OUR RICH HISTORY
The West Bottoms was originally referred to as the “French Bottoms”. It was the site of trade between French trappers and Kansas Indians. The area was established by the trappers as an area of commerce. The West Bottoms became the receiving point for goods offloaded from steamships traveling upstream on the Missouri river due in part to the western immigration and trade with Mexico over the Santa Fe Trail. The importance of the area increased with the advent of the railroad. The stockyards (established in 1871) then chose to develop there because of the livestock that came in from the Southwest over the rails. A whole city grew around the stockyards. The Union Depot was built on Union Street where hotels, bars and restaurants flourished. Over 90 percent of the value in Kansas City lay in the West Bottoms. A devastating flood in 1903 ended the investment in housing, schools and churches. However, the agricultural, meat packing, freight and industrial investments continued to grow. By then the rule of thumb was clearly established that the economic vitality of the city was determined by the economic progress of the West Bottoms.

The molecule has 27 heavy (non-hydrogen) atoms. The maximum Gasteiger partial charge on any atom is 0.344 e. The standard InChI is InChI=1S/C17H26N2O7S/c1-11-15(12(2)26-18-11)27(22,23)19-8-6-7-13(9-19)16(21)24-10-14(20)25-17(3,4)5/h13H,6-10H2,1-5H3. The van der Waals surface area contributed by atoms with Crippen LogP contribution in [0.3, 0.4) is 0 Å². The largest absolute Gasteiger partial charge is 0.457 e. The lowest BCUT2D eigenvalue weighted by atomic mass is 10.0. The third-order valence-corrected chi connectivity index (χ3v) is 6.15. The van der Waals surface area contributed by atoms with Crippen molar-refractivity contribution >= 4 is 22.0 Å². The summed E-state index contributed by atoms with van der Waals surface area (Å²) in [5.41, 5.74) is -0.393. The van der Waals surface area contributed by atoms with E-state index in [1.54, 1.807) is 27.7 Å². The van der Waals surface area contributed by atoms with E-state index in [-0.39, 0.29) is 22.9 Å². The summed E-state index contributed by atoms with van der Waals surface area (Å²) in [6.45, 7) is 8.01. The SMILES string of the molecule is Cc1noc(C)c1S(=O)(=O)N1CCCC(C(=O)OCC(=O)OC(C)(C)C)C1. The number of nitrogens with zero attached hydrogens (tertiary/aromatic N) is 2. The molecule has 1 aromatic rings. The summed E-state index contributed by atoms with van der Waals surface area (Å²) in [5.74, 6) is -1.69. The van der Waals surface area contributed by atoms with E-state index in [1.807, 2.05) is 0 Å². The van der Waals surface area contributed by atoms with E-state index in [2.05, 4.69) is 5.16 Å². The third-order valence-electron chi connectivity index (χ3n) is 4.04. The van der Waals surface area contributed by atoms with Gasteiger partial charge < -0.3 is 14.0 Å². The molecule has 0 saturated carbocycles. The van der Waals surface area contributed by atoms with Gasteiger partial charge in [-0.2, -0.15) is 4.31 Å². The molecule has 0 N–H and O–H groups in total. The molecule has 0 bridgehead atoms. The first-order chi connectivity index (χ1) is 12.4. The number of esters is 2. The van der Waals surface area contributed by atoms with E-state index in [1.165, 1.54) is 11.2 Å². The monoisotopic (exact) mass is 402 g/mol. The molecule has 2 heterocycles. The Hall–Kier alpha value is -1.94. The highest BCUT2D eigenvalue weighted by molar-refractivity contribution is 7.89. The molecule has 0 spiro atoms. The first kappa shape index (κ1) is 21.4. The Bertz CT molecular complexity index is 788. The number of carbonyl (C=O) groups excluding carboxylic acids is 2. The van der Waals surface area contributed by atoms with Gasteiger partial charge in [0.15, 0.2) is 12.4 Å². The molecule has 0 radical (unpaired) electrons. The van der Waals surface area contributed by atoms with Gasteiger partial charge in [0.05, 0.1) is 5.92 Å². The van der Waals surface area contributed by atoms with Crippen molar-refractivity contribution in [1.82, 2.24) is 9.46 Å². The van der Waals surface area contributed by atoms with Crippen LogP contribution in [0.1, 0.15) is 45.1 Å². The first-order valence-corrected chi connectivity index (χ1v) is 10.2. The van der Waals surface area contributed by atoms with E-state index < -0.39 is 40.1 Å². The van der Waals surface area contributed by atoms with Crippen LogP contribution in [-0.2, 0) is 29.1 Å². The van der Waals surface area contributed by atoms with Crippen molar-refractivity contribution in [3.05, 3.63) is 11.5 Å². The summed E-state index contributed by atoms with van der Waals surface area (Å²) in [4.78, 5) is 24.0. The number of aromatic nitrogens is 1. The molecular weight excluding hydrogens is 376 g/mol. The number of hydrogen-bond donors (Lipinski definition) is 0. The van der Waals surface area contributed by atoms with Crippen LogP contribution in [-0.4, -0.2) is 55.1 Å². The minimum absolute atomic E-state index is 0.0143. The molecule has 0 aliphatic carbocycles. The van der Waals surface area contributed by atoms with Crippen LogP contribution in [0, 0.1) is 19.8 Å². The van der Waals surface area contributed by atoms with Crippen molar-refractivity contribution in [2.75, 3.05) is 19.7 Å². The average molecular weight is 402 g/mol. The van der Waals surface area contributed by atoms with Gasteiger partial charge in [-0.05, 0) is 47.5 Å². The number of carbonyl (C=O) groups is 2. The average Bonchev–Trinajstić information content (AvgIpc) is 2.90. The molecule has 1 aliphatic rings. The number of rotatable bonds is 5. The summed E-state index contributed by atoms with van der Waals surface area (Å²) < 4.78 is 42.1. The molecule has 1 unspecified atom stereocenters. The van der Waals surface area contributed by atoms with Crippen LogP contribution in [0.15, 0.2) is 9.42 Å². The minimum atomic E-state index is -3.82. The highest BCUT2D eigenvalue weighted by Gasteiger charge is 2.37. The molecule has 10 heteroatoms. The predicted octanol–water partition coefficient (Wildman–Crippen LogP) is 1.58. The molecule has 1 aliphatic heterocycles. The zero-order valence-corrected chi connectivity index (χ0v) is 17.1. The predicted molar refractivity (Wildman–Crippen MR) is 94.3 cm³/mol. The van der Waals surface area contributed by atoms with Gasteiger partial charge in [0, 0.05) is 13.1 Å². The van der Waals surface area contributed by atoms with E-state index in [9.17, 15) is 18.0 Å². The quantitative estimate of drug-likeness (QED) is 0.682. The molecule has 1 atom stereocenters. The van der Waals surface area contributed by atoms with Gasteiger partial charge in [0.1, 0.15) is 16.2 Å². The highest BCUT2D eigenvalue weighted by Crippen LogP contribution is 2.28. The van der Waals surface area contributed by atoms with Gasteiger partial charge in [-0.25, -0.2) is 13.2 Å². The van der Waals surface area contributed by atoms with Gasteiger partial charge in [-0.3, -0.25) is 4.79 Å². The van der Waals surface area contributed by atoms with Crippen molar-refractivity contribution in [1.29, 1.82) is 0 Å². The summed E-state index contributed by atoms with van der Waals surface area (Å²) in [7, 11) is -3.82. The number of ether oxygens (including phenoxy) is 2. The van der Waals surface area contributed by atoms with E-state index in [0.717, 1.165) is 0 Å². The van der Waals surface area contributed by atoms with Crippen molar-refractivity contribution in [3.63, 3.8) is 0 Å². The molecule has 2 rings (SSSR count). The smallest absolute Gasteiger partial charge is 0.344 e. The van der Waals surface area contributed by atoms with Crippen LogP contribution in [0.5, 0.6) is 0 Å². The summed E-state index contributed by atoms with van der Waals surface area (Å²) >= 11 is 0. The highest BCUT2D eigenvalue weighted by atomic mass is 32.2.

In 1974, the City and the American Royal acquired a large portion of the stockyards and constructed Kemper Arena to accommodate sporting events and the American Royal agricultural show, which brought thousands of visitors to the area for decades. Kemper Arena was the site of the 1976 Republican National Convention where Gerald Ford was nominated for President. In 1988, the Kansas Jayhawks won the NCAA basketball championship there. In the 1990s, the American Royal Barbecue Contest – the largest of its kind in the world – began in the area around Kemper Arena.